Ben and Me
Josh Kornbluth's 'Ben Franklin: Unplugged' plugs in at Napa Valley Opera House
By Sara Bir
Josh Kornbluth, who regularly performs to acclaim from Alaska to Philadelphia, is still basking in the glow of his feature-film debut, Haiku Tunnel (based on his secretarial-odyssey monologue of the same name). The film pulled more Josh Kornbluth appreciators into the rather San Francisco centric audience who know's him best.
His latest monologue, Ben Franklin: Unplugged, which Kornbluth will perform at the Napa Valley Opera House on Sept. 7, was written over two years ago. Most recently, Kornbluth wrote the script for this summer's San Francisco Mime Troupe production, Mr. Smith Goes to Obscuristan.
In monologues such as Red Diaper Baby and Haiku Tunnel, exNew Yorker Kornbluth's endearingly self-deprecating spiels never ran afoul with navel-gazing--partially because Kornbluth's childhood as the son of communist Jewish parents is fascinating enough to supply a lifetime of monologues, and partially because Kornbluth's reflections ultimately end up being enlightening and poignant rather than indulgent.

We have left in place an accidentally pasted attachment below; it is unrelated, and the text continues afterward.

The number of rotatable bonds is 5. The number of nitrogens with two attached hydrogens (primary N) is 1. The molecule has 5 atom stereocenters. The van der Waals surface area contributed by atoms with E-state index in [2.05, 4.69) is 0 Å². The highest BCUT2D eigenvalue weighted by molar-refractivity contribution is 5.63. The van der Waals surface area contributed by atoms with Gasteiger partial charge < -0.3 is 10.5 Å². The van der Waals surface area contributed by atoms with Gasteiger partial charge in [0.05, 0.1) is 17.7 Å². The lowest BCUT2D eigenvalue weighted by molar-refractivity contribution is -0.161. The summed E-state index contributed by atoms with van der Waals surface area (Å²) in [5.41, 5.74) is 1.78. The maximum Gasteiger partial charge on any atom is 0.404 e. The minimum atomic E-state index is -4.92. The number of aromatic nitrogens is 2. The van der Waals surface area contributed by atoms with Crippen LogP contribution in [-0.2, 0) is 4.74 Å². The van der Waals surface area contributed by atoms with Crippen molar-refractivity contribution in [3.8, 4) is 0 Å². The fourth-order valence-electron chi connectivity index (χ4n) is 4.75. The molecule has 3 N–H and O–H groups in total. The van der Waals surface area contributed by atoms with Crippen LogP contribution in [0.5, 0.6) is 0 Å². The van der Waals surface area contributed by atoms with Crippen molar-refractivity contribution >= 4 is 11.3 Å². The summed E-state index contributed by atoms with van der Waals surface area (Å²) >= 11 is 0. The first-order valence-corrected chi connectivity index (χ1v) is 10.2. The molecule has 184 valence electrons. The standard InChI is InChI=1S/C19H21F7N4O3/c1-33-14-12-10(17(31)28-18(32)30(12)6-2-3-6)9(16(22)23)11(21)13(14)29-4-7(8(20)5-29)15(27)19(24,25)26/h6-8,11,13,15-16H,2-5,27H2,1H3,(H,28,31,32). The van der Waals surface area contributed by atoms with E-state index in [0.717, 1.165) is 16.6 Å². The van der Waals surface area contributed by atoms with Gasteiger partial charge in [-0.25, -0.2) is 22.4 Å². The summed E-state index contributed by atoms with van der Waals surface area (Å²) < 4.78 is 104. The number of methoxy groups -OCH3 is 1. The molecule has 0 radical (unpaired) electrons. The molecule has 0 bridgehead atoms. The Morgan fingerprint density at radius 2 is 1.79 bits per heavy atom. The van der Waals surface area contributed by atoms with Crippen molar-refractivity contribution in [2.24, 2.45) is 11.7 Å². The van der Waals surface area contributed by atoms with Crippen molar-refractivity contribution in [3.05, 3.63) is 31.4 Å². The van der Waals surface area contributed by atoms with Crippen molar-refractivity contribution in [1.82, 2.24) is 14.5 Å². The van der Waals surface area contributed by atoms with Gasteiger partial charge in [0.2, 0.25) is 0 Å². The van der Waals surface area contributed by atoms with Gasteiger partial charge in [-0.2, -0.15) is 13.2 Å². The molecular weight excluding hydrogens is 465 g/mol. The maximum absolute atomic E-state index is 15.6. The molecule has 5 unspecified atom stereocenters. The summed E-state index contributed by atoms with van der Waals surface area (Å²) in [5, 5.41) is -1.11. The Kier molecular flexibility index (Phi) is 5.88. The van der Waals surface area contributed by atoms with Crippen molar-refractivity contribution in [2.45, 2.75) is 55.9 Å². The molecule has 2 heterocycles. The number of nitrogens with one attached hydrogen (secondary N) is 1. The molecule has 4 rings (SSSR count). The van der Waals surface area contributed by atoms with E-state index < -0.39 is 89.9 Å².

The story behind Ben Franklin: Unplugged goes that Kornbluth stumbled upon the initial spark while shaving one morning. He suddenly noticed that his own visage bore a remarkable similarity to the dude on the hundred dollar bill: plump, round face, round glasses, nearly identical balding patterns.
In the show, Kornbluth further explores his relationship with his eccentric communist father by paralleling it to Franklin's disowning of his son, William, a staunch Loyalist who was appointed Royal Governor of New Jersey at the same time Franklin was emerging as our infant nation's greatest patriot.
Kornbluth, unlike his animated onstage persona, has a calm, soft-spoken voice over the phone, making it difficult to catch all of the subtle jokes he wryly stashes away in his responses. We spoke shortly after he had returned from a trip back East, researching a new piece about the tax code.
What's "unplugged" about the show?
Well, there's no electric instruments. The thing I found to be unplugged from Franklin was any sense of who he really was. He really was a person as opposed to his image, and I was curious to find out more if I could. The thing that drew me in--and that the piece in part focuses on--is his relationship with his son. . . . I hadn't known he had a son! That his son ended up being probably the preeminent loyalist during the Revolution was really fascinating to me.
Were you interested in Ben Franklin prior to realizing that you look like him?